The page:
In the science news this week: poverty can impair mental function, network of home computers discovers pulsars, prescription painkillers kill more people than illegal drugs, and finally, thinking about science makes people more altruistic.
Poverty impairs mental capacity
The pressure of poverty on the human mind can cause cognitive impairment, according to research published in Science . This can lead to poor decision making and mistakes, which exacerbate problems leading to financial hardship.
According to the New Scientist , sociologists have long known that people with money worries are less likely to take medicines correctly, keep appointments, or be attentive parents. "Poor people make poorer decisions. They do. The question is why," said Timothy Smeeding, director of the Institute for Research on Poverty at the University of Wisconsin-Madison.
To examine whether poverty causes this reduction in mental performance directly, the researchers ran cognitive tests on a group of people that experience a range of financial circumstances yearly. The British, Canadian, and American team surveyed sugar cane farmers in Tamil Nadu in southern India, who receive most of their year’s income all at once, at the end of the harvest.
The team presented nearly 500 farmers with brain teasers before and after the harvest, and found that in the weeks leading up to it, when the farmers were poorest, they fared significantly worse than when they were financially secure.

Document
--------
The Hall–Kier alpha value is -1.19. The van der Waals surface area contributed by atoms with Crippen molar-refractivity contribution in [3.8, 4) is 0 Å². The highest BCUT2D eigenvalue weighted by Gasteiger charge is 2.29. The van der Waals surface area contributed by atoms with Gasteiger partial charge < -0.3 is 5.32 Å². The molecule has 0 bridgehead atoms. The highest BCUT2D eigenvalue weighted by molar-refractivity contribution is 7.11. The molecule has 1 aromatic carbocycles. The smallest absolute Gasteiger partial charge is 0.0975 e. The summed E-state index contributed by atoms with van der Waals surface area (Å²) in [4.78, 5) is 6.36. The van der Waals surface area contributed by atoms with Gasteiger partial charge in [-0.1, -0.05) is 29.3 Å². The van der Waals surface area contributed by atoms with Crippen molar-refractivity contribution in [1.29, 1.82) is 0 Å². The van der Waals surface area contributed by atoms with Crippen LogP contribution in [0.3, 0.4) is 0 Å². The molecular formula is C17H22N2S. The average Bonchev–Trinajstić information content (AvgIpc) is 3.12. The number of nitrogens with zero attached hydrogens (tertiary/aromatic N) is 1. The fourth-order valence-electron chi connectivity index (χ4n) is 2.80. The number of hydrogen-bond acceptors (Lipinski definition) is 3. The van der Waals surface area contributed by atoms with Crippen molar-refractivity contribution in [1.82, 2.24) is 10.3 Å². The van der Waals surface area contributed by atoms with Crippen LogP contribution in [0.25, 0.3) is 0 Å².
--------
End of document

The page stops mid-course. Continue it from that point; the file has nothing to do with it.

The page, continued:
"With the sugarcane farmers, we are comparing the same person when he has less money to when he has more money. We're finding that when he has more money he is more intelligent, as defined by IQ tests," said Dr Mani.
The scientists aimed to rule out confounding factors such as physical exhaustion and nutrition, according to the BBC , and took measurements of biomarkers such as heart rate and blood pressure. A control study was conducted on a group of American people to compare the results, and the researchers found a drop in IQ of roughly 13 points in those with financial problems.
The study concludes that people with financial issues spend so much time and mental space thinking about them that they have reduced capacity for other tasks. It suggests that policies for those in poverty should be made as easy to access as possible, removing any unnecessary red tape.
Pulsars discovered by huge network of home computers
Twenty four pulsars have been discovered in the Milky Way using a network of over 200,000 personal computers, according to Phys.org . The computers have helped to create a detailed map of the galaxy using archival data from the CSIRO Parkes radio telescope in Australia.
Scientists from the Max Planck Institutes for Gravitational Physics and for Radio Astronomy led the project that has provided information that can be used to test Einstein’s general theory of relativity. A survey of the Milky Way taken from 1997 to 2001 by the 64m-wide telescope created a huge amount of information to process, and the crowdsourcing technique used in the study combines the computing power of home PCs to rival the world’s most powerful supercomputers.
"We could only conduct our search thanks to the enormous computing power provided by the Einstein@Home  volunteers," says Benjamin Knispel, researcher at the Max Planck Institute for Gravitational Physics in Hannover, and lead author of the study published in The Astrophysical Journal. "Through the participation of the public, we discovered 24 new pulsars in our Milky Way, which had previously been missed -- and some of them are particularly interesting."